As I watched the rather spry elderly woman dance the hula, I thought what an amazing way to teach a child visually the legends and history of Old Hawaii.
Recent science lends credibility to that old Hawaiian story, which I am about to witness. When a whale calf is born, berthing fluids drift down current in an odor corridor. Sharks that swim into that scent stream go crazy with hunger. This is whale blood, a prelude to a feast, a grand banquet for whoever arrives first. The sharks will charge up that odor corridor to attack and kill the calf—but for the dolphins. The bulls cannot defend against the sharks, which are too quick and agile—but the dolphins can. The dolphins can sense when a whale calf is about to be born, nature’s ultrasound machines at work. The dolphins will ring the cow and calf driving off or killing the marauding sharks. The best protective action is for the whales and dolphins to flee the birthing site quickly.
That is what Michel and I are witnessing, an underwater wagon train with dolphin scouts leading the way, followed by the bulls, which are the heavy cavalry. The cow and calf are the center of the wagon train and if the sharks arrive, they are the marauding Indians that dart in to attack the calf.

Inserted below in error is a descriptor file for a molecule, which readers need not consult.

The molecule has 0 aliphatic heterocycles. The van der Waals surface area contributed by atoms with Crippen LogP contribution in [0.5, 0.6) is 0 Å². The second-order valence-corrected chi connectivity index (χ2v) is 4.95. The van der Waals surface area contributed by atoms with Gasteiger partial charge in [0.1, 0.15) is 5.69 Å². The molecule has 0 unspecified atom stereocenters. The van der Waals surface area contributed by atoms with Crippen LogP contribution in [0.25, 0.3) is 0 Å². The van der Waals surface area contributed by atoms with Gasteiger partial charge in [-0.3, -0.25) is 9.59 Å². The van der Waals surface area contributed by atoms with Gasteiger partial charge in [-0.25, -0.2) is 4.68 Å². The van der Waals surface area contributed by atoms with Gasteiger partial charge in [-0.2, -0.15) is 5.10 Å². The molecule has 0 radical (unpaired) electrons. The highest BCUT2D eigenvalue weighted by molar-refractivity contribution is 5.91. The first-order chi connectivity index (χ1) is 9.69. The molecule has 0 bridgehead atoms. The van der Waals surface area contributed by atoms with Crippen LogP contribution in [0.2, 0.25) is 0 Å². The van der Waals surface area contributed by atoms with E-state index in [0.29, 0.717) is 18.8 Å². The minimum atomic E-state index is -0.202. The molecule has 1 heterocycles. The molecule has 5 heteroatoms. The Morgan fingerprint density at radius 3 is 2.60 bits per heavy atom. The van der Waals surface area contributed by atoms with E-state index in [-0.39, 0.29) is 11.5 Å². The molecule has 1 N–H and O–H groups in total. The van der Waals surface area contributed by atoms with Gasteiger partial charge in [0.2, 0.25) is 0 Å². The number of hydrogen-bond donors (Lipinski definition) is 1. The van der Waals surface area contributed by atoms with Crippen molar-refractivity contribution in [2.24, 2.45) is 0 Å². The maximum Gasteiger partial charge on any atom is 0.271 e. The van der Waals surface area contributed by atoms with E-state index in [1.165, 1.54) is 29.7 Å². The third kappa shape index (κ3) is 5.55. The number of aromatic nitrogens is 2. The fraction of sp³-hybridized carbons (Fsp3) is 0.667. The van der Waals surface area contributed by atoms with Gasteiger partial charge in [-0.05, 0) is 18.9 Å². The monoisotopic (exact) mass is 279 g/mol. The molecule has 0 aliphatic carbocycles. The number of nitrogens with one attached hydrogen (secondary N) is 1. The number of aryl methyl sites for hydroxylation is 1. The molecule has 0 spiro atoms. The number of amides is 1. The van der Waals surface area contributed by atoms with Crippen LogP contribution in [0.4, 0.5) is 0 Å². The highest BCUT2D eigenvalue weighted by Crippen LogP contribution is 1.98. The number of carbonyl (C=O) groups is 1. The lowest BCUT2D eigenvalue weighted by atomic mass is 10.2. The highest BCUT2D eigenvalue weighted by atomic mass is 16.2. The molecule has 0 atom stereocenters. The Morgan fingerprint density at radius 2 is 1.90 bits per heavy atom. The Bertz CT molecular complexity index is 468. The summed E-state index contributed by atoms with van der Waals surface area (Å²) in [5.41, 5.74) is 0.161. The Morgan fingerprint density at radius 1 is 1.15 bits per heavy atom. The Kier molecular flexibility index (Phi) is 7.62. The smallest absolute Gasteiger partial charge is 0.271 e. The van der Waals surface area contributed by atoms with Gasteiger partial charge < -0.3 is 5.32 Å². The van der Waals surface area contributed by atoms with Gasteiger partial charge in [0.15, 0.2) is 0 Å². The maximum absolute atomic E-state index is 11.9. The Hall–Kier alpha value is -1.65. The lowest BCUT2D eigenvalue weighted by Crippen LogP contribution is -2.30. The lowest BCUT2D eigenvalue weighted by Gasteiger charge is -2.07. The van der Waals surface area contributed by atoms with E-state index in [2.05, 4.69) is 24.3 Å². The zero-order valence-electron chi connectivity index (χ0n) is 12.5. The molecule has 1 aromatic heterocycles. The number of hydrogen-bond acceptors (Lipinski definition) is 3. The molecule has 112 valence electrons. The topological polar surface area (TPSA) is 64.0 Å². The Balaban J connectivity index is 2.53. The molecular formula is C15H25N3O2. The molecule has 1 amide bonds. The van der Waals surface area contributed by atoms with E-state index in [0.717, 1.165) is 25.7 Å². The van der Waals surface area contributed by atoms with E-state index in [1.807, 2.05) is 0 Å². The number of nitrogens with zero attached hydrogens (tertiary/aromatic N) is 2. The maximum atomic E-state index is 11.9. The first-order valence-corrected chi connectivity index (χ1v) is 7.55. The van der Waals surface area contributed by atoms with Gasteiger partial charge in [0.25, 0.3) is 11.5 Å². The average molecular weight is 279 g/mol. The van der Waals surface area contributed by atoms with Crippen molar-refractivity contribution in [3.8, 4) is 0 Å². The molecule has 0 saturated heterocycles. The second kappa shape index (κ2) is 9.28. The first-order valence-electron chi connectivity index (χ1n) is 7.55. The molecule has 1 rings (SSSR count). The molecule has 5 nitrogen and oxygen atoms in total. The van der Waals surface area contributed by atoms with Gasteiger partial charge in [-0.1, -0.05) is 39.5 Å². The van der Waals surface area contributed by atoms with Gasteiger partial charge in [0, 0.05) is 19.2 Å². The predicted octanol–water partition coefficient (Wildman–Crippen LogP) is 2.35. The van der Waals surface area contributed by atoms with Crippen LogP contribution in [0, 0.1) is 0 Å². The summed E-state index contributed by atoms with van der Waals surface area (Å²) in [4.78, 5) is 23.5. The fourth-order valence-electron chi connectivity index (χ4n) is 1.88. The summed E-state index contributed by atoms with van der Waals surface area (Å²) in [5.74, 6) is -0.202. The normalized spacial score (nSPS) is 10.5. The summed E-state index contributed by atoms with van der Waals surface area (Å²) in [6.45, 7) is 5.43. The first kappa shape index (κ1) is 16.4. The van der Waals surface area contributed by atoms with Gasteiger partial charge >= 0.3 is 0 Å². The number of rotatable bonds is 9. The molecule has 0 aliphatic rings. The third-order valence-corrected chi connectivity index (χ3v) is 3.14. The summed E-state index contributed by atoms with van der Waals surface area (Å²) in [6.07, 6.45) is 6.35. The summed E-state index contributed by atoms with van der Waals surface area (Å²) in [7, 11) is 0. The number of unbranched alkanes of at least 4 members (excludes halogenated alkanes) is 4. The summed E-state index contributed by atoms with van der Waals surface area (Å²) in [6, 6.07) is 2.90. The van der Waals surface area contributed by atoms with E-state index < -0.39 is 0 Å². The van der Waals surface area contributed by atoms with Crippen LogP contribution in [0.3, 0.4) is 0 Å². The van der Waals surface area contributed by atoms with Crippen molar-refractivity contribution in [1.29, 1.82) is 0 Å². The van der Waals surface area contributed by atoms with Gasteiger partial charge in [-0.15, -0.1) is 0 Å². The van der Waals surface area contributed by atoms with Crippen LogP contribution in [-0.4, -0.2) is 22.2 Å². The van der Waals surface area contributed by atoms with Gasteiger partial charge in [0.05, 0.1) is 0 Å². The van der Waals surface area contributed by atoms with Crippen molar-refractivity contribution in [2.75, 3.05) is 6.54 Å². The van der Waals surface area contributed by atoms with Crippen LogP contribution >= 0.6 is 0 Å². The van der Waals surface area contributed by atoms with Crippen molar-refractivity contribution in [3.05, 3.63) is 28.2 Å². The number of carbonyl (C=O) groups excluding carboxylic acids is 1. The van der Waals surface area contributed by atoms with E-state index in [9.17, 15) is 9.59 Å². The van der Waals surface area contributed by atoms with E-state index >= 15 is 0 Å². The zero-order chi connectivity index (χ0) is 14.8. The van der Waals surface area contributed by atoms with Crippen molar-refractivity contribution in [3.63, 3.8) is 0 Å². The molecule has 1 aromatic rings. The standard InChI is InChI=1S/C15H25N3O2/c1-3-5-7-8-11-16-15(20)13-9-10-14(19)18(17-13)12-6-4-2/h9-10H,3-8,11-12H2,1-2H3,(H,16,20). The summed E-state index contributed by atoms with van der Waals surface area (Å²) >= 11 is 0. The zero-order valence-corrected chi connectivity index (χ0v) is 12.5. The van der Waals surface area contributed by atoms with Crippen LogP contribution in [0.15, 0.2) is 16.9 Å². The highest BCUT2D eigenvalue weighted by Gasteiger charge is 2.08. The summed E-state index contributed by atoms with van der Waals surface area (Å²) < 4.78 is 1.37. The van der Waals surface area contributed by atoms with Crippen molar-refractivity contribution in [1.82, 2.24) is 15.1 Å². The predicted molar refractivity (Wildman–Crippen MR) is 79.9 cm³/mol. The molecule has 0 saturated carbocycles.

The cow changes course toward me. Her name is Daisy, a diver-friendly humpback we filmed the day before. Yesterday, she had no calf; this must be just moments after the berth. The whales are swimming away from the birthing site.
Abruptly, a cloud of giant bubbles rises out of the depths. Looking down, I see a humpback bull releasing a long bubble steam. I shoot an image of the rising bubbles as they mask the calf, but it swims boldly through them, straight at me—which creates a problem. Somewhere, Michel is filming with his 35mm movie camera, and I may be between him and the calf. I am not wearing Cousteau silver; my wetsuit is black. I have to get out of his shot.
I swim backward hoping not to hinder Michel’s cinema camera, but the calf keeps coming, and seeing me swimming away, becomes bolder. My lungs labor for air as I continue to shoot pictures. The baby humpback is a little longer than a dolphin, yet it has more mass, nearly a ton of wide-eyed innocence. I see the calf’s eye regarding me.
Beyond the calf, daisy swims in close parental attendance. As the small humpback comes right alongside me, it fills the sports action finder on my underwater camera. I release the shutter then swim desperately for the surface. I have been down for almost two minutes and am lightheaded from lack of oxygen. Rocketing upward, I see the calf’s tail beat strongly as it follows me up. A foot beneath the rippling surface the sunlight intensifies. I shoot a final picture, capturing the baby humpback in a halo of light, and then we both rise to the surface to breathe. Gasping through my snorkel I watch the little whale tail disappear beneath the shimmering water.
Our truest life is when we are in dreams awake. — Henry David Thoreau